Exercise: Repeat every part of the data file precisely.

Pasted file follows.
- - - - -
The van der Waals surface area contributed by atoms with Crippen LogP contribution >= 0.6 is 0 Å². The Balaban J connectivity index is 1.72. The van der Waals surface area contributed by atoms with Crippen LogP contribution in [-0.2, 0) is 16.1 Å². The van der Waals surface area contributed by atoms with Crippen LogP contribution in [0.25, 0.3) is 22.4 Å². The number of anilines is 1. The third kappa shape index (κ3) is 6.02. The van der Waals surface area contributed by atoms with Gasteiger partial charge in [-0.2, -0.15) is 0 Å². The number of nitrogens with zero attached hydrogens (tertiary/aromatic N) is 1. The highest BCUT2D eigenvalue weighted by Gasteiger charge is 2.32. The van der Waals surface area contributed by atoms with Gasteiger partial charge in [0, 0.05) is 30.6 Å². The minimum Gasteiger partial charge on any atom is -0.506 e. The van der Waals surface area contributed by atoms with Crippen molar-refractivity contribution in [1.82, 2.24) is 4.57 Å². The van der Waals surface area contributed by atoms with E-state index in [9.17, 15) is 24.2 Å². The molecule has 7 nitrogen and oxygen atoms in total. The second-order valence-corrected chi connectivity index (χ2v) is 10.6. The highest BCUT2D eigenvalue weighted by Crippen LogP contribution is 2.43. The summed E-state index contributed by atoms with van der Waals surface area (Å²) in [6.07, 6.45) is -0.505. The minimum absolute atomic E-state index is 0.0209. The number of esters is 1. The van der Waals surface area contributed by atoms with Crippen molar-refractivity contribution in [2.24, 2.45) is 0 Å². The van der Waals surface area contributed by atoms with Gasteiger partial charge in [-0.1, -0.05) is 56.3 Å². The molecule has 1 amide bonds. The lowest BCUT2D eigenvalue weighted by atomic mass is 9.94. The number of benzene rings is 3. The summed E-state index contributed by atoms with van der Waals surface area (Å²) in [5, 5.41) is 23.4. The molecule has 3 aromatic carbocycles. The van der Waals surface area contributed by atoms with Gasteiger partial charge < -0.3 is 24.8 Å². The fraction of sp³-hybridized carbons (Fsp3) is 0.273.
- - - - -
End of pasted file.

The van der Waals surface area contributed by atoms with Crippen LogP contribution >= 0.6 is 0 Å². The Balaban J connectivity index is 1.72. The van der Waals surface area contributed by atoms with Crippen LogP contribution in [-0.2, 0) is 16.1 Å². The van der Waals surface area contributed by atoms with Crippen LogP contribution in [0.25, 0.3) is 22.4 Å². The number of anilines is 1. The third kappa shape index (κ3) is 6.02. The van der Waals surface area contributed by atoms with Gasteiger partial charge in [-0.2, -0.15) is 0 Å². The number of nitrogens with zero attached hydrogens (tertiary/aromatic N) is 1. The highest BCUT2D eigenvalue weighted by Gasteiger charge is 2.32. The van der Waals surface area contributed by atoms with Gasteiger partial charge in [0, 0.05) is 30.6 Å². The minimum Gasteiger partial charge on any atom is -0.506 e. The van der Waals surface area contributed by atoms with Crippen molar-refractivity contribution in [1.82, 2.24) is 4.57 Å². The van der Waals surface area contributed by atoms with E-state index in [9.17, 15) is 24.2 Å². The molecule has 7 nitrogen and oxygen atoms in total. The second-order valence-corrected chi connectivity index (χ2v) is 10.6. The highest BCUT2D eigenvalue weighted by Crippen LogP contribution is 2.43. The summed E-state index contributed by atoms with van der Waals surface area (Å²) in [6.07, 6.45) is -0.505. The minimum absolute atomic E-state index is 0.0209. The number of esters is 1. The van der Waals surface area contributed by atoms with Crippen molar-refractivity contribution in [2.24, 2.45) is 0 Å². The van der Waals surface area contributed by atoms with Gasteiger partial charge in [-0.1, -0.05) is 56.3 Å². The molecule has 1 amide bonds. The lowest BCUT2D eigenvalue weighted by atomic mass is 9.94. The number of benzene rings is 3. The summed E-state index contributed by atoms with van der Waals surface area (Å²) in [5, 5.41) is 23.4. The molecule has 3 aromatic carbocycles. The van der Waals surface area contributed by atoms with Gasteiger partial charge < -0.3 is 24.8 Å². The fraction of sp³-hybridized carbons (Fsp3) is 0.273.